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Early Karabagh "Dragon" carpet, 1650-1700, Safavid Period, Karabagh Province (Beylerbeyi). Textile Museum. 239 x 544 cm

Dragon Rug with Drop Repeat Design. Shirvan, Shemakha Area or Karabagh. Mid or Late 17th Century. Textile Museum R 36.1.1 (formerly R 2.54).

A good, though faded example of the dragon rug's earliest and most complete phase in which a drop repeat design translates the delicate vine latticing of the Persian vase rug into the crude vernacular of the Caucasus. Against a field color of soft, winy red is projected a double network of jagged bands. One network is dark medium blue; the other a light sand yellow except for the moustache-like pairs of "leaves" immediately below the dragons, which are ivory, as are the dragons themselves.
The field pattern opens with partial plaques and feather-like forms which can be seen to be the backs and flames of magic lions, such as hover over the chilin in the panel directly above the dragon. From that level the pattern repeats, item for item, whatever it has displayed below. It is worth noting that the dragon, the flaming lion, the chilin, together with the mandarin duck and the golden pheasant, which appear, quite distorted, on the dark blue leaflike portions of the band system, have been used as symbols of rank in the Far East, which was also the source of the "chi" or clenched fungoid forms which appear on the blue bands. The pairs of little onagers or fawns in smaller panels are not Far Eastern, but come from the Persian repertoire.

The tree palmette in the panel below the pheasants and the elaborate, vertically aligned palmette where the blue bands cross are particularly handsome. The figures along the center line were ruined by a tear down the carpet's center, through which several inches of surface have been lost. The dragons are among the best that can be found in the entire dragon rug series.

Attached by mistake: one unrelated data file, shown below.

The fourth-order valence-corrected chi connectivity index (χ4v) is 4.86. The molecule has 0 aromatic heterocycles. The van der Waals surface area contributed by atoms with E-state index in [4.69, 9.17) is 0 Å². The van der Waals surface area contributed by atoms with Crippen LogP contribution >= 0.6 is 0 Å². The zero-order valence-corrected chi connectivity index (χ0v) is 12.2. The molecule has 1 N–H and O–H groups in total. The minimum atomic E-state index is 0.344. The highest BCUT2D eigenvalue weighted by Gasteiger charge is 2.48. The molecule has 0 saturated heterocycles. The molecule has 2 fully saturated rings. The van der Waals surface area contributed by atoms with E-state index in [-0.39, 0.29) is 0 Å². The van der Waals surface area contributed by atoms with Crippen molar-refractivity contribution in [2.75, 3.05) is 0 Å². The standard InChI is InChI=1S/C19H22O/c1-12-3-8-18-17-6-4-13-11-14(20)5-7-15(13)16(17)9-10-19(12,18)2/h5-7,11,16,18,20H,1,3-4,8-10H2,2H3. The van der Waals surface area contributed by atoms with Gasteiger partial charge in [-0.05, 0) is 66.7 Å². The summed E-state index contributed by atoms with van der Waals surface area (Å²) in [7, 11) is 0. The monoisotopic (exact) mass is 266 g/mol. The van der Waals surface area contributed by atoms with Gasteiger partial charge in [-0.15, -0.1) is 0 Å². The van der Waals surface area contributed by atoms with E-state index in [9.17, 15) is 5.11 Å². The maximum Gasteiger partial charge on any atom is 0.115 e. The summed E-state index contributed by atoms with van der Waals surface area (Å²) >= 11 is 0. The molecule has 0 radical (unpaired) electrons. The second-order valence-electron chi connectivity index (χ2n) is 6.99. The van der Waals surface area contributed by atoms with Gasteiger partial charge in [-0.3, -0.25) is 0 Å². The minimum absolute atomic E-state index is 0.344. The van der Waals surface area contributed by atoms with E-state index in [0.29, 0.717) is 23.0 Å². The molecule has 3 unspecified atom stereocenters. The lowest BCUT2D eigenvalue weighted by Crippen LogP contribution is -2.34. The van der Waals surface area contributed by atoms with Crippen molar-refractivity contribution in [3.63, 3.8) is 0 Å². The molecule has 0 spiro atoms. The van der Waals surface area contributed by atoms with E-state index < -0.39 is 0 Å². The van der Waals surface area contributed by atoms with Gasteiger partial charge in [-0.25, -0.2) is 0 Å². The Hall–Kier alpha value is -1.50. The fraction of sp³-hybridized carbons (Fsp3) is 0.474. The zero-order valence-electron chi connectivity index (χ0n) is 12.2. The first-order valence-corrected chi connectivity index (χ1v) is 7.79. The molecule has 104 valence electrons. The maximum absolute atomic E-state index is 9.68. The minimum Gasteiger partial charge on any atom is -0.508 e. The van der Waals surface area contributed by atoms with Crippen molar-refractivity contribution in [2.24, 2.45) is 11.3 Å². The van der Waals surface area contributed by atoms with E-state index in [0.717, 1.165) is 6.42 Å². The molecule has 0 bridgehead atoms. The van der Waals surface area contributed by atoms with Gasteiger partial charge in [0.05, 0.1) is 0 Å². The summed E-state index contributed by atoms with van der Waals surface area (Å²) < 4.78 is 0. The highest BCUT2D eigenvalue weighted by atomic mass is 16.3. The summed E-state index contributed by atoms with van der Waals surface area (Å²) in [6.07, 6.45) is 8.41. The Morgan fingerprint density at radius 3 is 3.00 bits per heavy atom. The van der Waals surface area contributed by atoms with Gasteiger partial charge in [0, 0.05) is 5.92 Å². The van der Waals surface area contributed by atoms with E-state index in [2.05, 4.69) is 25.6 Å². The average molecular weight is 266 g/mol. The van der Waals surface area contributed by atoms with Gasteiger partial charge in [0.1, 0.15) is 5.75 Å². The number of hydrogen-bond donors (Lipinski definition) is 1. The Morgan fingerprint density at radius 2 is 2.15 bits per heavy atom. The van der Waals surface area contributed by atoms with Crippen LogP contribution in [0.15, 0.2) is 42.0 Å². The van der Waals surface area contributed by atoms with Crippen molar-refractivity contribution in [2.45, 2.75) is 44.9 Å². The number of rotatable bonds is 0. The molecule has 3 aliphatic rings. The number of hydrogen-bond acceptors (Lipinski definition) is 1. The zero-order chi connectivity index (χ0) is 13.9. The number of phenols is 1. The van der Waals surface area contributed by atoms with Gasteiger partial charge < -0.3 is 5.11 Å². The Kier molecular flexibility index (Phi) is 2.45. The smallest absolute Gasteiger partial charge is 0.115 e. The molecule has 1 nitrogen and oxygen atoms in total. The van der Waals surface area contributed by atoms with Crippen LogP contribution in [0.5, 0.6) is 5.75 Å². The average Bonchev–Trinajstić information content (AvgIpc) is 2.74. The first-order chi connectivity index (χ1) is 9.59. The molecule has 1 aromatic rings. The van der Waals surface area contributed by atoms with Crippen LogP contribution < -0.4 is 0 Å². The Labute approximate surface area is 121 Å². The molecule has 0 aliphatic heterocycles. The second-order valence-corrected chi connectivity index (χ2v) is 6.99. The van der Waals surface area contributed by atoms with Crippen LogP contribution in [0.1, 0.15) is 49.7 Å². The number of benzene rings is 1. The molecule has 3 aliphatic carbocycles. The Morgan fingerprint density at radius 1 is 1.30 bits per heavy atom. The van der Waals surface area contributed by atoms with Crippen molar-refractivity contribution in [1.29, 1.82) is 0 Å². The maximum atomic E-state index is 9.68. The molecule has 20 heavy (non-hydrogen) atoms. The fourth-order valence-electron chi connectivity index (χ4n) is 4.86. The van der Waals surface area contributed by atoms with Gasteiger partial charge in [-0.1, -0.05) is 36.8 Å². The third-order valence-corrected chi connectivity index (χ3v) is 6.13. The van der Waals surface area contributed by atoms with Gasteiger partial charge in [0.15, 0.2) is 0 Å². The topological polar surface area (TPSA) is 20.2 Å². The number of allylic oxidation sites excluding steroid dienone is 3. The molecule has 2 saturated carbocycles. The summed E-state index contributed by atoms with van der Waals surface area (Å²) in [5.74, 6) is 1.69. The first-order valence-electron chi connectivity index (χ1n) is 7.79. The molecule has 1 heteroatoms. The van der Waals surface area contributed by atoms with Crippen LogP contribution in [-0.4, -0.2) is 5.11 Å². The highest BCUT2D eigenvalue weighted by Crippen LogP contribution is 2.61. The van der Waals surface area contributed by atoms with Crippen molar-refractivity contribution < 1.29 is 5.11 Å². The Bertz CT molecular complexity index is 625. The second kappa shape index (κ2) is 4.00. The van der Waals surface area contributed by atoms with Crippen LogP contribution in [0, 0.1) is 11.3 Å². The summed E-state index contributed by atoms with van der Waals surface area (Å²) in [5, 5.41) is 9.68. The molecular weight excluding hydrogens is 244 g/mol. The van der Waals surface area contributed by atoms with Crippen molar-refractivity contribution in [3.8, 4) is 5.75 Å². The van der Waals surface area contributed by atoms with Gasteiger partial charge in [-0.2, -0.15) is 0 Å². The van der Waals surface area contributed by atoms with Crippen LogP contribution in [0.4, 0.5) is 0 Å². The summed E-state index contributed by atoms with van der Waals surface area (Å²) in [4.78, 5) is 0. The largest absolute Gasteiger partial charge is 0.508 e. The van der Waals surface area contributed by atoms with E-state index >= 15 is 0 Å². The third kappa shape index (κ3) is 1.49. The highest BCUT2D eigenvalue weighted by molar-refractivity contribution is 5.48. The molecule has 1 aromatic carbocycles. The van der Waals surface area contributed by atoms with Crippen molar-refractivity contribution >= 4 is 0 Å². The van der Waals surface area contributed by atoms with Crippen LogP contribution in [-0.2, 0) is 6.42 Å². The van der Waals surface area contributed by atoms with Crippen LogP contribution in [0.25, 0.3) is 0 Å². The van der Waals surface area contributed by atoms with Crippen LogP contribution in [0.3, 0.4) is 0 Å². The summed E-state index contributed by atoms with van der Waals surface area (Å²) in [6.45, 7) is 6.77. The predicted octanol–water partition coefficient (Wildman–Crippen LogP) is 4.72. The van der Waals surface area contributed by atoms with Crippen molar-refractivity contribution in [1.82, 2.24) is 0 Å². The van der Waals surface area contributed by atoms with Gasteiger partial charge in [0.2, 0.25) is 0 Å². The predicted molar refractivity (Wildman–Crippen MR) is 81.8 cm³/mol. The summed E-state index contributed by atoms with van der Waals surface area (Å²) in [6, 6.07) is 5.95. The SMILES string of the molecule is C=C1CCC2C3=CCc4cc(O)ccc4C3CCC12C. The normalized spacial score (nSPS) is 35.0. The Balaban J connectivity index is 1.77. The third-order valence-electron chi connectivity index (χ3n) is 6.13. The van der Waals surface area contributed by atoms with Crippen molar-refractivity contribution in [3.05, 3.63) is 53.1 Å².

The ivory border, a single stripe and narrow in the vase rug tradition, shows a complex vine in varied colors. Simplified versions of this vine appear in the later dragon rugs of Shusha and have continued in use in semi-antique Karabagh and Karadagh runners.

Five other complete rugs of comparable pattern are known, aside from fragments. The live include two which are almost a pair: one. formerly in the Hanotaux Collection in Paris, now in the Siesta Collection, Milan, and the other in the Great Mosque of Divrik in Anatolia. The third is in the Burrell Collection in the Glasgow Museum, 9/38; the fourth in the Brooklyn Museum, 58.130; the fifth, with a blue ground, was formerly at Stefan Bardini's in Florence and reportedly went to America. A fragment from the upper part of a carpet of this kind, in the Museum of Turkish and Islamic Art in Istanbul, No. 204, offers panels of different colors, a well-known vase rug tradition. It came from a mosque at Edirne. The lower part of this carpet, filled out with new weaving, was in the Italian art market some years ago and is said to be in a Swiss collection.

Size: L. 5.44 m. (17'10") x W. 2.39 m. (7'10").
Warp: Z2S, wool in a full range of natural shades, with some barber poles. Alternate warps depressed.
Weft: Z2S wool in light natural mixtures, dyed a variable light red. Two shots. At variable intervals single shot. (Z2S) 3S and (Z2S) 3Z, dyed light or very pale red.
Pile: 2Z wool. Gordes knotted, pile slanting to left. 9 or 10 horiz. x 9 or 10 1/2 vert., per in. (81 to 95 per sq.in.)
Sides: Cut. Ends: Cut.
Colors: Ivory; black-brown; dull yellow-orange/tan; light sand yellow; wine red; dark medium, light medium and light blues; light medium blue-green, abrashed dark medium green; dark violet.
Condition: Cut down the center and rejoined, with some loss. Considerable areas of reweaving in upper left quarter. End borders and parts of side borders rewoven. The field may have been reduced somewhat at the top Sundry patches and small repairs. Coloration duller and lighter than in comparable carpets, perhaps due to fading.

Published; Aga-Oglu 1948: No. 4; Ellis 1970; Fig. 1.